Art balm: A reporter’s delight after a year without museums

Mark Sheehan
Reporter Francine Kiefer enjoys German painter Gerhard Richter’s Cage paintings (2006), inspired by LA native and avant-garde composer John Cage, at Gagosian gallery in Beverly Hills, California, on Feb. 23, 2021. Three of the six paintings from left to right are “Cage 4,” “Cage 2,” “Cage 3."

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Museums the world over are struggling during the pandemic. But it’s particularly acute in Los Angeles, a global center for contemporary art where the pandemic has kept doors closed for a year. 

Which is why I jumped to make an appointment to see the paintings of German artist Gerhard Richter after I read a review about them. The exhibit is at the Gagosian gallery in Beverly Hills. Galleries, it turns out, are an exception to the museum pandemic restriction because they are commercial entities. No matter that I knew very little about Mr. Richter, one of the world’s greatest living painters. No matter that the predominant color of the massive paintings was described as gray. It would match the pallor of my soul, which has been starved for art.

Why We Wrote This

When viewing paintings in person is a regular part of nourishing your joy, what happens when you have to do without? For our Los Angeles-based writer, the city’s gradual reopening means one thing: a return to art.

The series of six “Cage” paintings was such a surprise. In the review, one of the exhibit’s more colorful pieces appeared dull and flat, while in person it’s brushed with lime green. “I love these. I just love these!” I announced aloud to no one else in the gallery but my husband.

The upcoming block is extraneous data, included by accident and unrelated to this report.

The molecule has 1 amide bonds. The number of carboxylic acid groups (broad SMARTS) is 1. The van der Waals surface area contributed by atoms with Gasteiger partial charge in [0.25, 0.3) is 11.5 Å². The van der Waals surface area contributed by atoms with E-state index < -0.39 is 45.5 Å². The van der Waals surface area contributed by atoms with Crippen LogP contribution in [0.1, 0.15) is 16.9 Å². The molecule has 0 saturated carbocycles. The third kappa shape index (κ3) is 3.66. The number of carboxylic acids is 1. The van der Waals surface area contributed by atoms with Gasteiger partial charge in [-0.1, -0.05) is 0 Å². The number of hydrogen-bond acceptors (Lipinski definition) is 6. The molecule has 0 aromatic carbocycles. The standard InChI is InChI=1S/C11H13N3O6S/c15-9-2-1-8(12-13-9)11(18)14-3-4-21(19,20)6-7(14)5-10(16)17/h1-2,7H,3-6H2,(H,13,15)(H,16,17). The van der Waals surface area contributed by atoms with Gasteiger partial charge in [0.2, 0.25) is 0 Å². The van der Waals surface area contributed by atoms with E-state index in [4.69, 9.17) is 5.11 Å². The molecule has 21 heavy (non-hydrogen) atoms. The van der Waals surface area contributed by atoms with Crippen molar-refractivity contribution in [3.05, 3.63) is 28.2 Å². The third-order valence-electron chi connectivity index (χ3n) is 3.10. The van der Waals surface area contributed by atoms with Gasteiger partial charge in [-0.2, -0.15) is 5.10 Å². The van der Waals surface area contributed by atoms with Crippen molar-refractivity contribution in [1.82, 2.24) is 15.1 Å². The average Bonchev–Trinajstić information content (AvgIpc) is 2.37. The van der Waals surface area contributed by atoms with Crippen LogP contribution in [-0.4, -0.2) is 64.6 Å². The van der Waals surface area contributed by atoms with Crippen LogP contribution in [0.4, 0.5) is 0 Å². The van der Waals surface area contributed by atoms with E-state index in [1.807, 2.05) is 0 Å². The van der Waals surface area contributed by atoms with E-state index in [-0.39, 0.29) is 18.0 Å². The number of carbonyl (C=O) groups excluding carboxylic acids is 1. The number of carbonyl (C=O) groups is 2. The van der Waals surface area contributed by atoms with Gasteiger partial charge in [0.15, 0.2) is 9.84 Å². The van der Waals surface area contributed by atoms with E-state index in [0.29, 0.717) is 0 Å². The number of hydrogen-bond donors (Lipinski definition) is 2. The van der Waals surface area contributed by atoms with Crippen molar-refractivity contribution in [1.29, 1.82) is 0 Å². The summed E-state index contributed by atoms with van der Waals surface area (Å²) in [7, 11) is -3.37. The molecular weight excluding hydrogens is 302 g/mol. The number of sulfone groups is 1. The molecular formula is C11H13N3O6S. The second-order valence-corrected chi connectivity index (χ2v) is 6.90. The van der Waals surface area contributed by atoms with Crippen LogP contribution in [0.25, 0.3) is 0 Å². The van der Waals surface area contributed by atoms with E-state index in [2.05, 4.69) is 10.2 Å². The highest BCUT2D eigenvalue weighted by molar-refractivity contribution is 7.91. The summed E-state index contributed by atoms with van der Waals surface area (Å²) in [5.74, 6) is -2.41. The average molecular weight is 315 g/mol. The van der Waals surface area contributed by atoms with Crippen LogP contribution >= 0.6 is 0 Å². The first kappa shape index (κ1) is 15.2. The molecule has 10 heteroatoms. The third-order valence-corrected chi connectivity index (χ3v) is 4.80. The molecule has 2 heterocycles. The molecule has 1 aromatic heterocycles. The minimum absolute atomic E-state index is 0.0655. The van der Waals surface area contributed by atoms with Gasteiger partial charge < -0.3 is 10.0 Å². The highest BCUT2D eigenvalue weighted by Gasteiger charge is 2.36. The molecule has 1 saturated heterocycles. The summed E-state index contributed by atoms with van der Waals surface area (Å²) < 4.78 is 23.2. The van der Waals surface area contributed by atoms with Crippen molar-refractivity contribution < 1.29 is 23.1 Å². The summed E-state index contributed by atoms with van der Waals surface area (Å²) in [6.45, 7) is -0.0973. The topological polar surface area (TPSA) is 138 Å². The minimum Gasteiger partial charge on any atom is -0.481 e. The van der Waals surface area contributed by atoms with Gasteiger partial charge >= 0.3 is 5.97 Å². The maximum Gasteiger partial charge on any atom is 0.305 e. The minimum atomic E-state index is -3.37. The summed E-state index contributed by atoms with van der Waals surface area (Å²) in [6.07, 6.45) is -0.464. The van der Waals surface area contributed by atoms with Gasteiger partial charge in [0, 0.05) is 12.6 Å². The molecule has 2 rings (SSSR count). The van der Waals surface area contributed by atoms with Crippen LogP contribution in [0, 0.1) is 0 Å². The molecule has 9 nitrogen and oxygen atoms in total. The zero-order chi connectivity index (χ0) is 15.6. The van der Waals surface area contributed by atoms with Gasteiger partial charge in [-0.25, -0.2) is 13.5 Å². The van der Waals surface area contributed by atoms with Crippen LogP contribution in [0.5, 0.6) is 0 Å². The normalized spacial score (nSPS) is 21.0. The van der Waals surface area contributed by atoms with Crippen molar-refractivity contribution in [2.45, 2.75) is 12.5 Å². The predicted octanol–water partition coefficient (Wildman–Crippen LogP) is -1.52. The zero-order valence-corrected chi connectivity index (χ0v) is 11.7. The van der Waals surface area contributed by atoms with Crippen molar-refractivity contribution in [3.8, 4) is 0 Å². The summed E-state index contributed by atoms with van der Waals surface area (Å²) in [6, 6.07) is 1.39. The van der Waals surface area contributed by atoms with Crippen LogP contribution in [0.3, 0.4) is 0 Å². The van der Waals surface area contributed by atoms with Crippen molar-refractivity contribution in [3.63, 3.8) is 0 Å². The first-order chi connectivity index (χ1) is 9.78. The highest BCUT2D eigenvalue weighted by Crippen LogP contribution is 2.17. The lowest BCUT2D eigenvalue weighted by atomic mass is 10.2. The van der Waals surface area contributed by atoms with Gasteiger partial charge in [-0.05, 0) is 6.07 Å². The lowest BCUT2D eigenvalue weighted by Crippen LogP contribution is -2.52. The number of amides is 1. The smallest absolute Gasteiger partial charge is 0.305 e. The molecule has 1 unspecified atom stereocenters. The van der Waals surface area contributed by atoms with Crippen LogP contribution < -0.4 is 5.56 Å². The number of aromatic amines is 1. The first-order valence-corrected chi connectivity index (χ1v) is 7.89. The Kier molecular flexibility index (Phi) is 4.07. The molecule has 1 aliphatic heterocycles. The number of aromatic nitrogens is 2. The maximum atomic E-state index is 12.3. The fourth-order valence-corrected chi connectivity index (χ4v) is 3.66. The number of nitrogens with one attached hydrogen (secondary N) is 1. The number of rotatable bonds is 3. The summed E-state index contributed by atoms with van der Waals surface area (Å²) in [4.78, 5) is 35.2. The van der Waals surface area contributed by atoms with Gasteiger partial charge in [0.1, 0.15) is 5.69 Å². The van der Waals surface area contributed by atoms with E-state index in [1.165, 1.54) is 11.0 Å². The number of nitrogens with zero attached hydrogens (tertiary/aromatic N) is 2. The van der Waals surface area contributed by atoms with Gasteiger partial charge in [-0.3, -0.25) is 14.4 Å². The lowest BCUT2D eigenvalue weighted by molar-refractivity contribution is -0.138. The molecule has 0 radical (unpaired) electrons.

As a gallery spokesperson wrote to me in an email: “Art is always a balm in eras of crisis, and now is no different.”

California became the first state to institute a lockdown last March, and for nearly a year, museums in Los Angeles have been closed. Unlike every other large city in the United States, this cultural capital has not opened museum doors since the pandemic restrictions began. Not even temporarily. Not even to a limited number of visitors, though the outdoor spaces are allowed to open. 

Which is why I jumped to make an appointment to see the paintings of German artist Gerhard Richter after I read a review about them. The exhibit is at the Gagosian gallery in Beverly Hills. Galleries, it turns out, are an exception to the museum pandemic restriction because they are commercial entities. No matter that I knew very little about Mr. Richter, one of the world’s greatest living painters. No matter that the predominant color of the massive paintings was described as gray. It would match the pallor of my soul, which has been starved for art.

Museums the world over are struggling during the pandemic. But it’s particularly acute in LA, a global center for contemporary art hit hard by the pandemic. Its scene of artists, galleries, and museums is exploding with new activity – or was in early 2020. Museum directors are especially frustrated because other indoor spaces, such as shopping malls, are open. The California Association of Museums has appealed to the state to allow reopening with safety measures and limited capacity, and many in the field describe museums as an oasis of inspiration and healing. 

Why We Wrote This

When viewing paintings in person is a regular part of nourishing your joy, what happens when you have to do without? For our Los Angeles-based writer, the city’s gradual reopening means one thing: a return to art.

“Visitors have been ecstatic not only to see art in person, but specifically to see these masterpieces by Gerhard Richter,” writes a Gagosian spokesperson in an email. The paintings were part of a retrospective at the Metropolitan Museum of Art in New York that was cut short due to the pandemic. “Art is always a balm in eras of crisis,” adds the spokesperson, “and now is no different.”

I can attest to that.